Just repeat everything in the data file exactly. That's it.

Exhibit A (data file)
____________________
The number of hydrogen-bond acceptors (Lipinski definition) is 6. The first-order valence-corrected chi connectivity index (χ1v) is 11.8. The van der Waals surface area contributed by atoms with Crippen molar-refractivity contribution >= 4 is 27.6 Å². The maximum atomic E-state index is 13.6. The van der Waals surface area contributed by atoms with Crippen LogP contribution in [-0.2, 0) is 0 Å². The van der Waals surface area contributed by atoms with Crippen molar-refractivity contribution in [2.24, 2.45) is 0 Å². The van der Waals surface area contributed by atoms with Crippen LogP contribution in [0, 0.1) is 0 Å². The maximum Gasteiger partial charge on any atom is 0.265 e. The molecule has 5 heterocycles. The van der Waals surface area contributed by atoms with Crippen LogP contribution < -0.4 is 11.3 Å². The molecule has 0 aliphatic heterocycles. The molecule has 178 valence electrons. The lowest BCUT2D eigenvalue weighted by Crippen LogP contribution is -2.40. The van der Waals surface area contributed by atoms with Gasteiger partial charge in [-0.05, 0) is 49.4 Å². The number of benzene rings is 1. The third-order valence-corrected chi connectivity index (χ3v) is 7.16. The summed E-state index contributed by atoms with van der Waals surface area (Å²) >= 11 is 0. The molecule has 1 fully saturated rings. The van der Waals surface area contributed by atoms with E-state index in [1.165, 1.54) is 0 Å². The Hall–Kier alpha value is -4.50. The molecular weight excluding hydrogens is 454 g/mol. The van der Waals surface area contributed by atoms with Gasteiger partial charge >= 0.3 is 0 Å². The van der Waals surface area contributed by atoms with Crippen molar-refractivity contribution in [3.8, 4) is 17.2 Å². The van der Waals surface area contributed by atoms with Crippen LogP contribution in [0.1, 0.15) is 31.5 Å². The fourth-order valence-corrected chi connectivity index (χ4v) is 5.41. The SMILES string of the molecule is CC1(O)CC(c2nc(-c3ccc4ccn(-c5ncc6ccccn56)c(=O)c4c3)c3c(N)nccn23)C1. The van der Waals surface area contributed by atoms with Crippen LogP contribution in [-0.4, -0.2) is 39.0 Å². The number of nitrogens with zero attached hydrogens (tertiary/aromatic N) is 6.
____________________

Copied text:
The number of hydrogen-bond acceptors (Lipinski definition) is 6. The first-order valence-corrected chi connectivity index (χ1v) is 11.8. The van der Waals surface area contributed by atoms with Crippen molar-refractivity contribution >= 4 is 27.6 Å². The maximum atomic E-state index is 13.6. The van der Waals surface area contributed by atoms with Crippen LogP contribution in [-0.2, 0) is 0 Å². The van der Waals surface area contributed by atoms with Crippen molar-refractivity contribution in [2.24, 2.45) is 0 Å². The van der Waals surface area contributed by atoms with Crippen LogP contribution in [0, 0.1) is 0 Å². The maximum Gasteiger partial charge on any atom is 0.265 e. The molecule has 5 heterocycles. The van der Waals surface area contributed by atoms with Crippen LogP contribution < -0.4 is 11.3 Å². The molecule has 0 aliphatic heterocycles. The molecule has 178 valence electrons. The lowest BCUT2D eigenvalue weighted by Crippen LogP contribution is -2.40. The van der Waals surface area contributed by atoms with Gasteiger partial charge in [-0.05, 0) is 49.4 Å². The number of benzene rings is 1. The third-order valence-corrected chi connectivity index (χ3v) is 7.16. The summed E-state index contributed by atoms with van der Waals surface area (Å²) >= 11 is 0. The molecule has 1 fully saturated rings. The van der Waals surface area contributed by atoms with E-state index in [1.165, 1.54) is 0 Å². The Hall–Kier alpha value is -4.50. The molecular weight excluding hydrogens is 454 g/mol. The van der Waals surface area contributed by atoms with Gasteiger partial charge >= 0.3 is 0 Å². The van der Waals surface area contributed by atoms with Crippen molar-refractivity contribution in [3.8, 4) is 17.2 Å². The van der Waals surface area contributed by atoms with Crippen LogP contribution in [0.1, 0.15) is 31.5 Å². The fourth-order valence-corrected chi connectivity index (χ4v) is 5.41. The SMILES string of the molecule is CC1(O)CC(c2nc(-c3ccc4ccn(-c5ncc6ccccn56)c(=O)c4c3)c3c(N)nccn23)C1. The van der Waals surface area contributed by atoms with Crippen LogP contribution in [-0.4, -0.2) is 39.0 Å². The number of nitrogens with zero attached hydrogens (tertiary/aromatic N) is 6.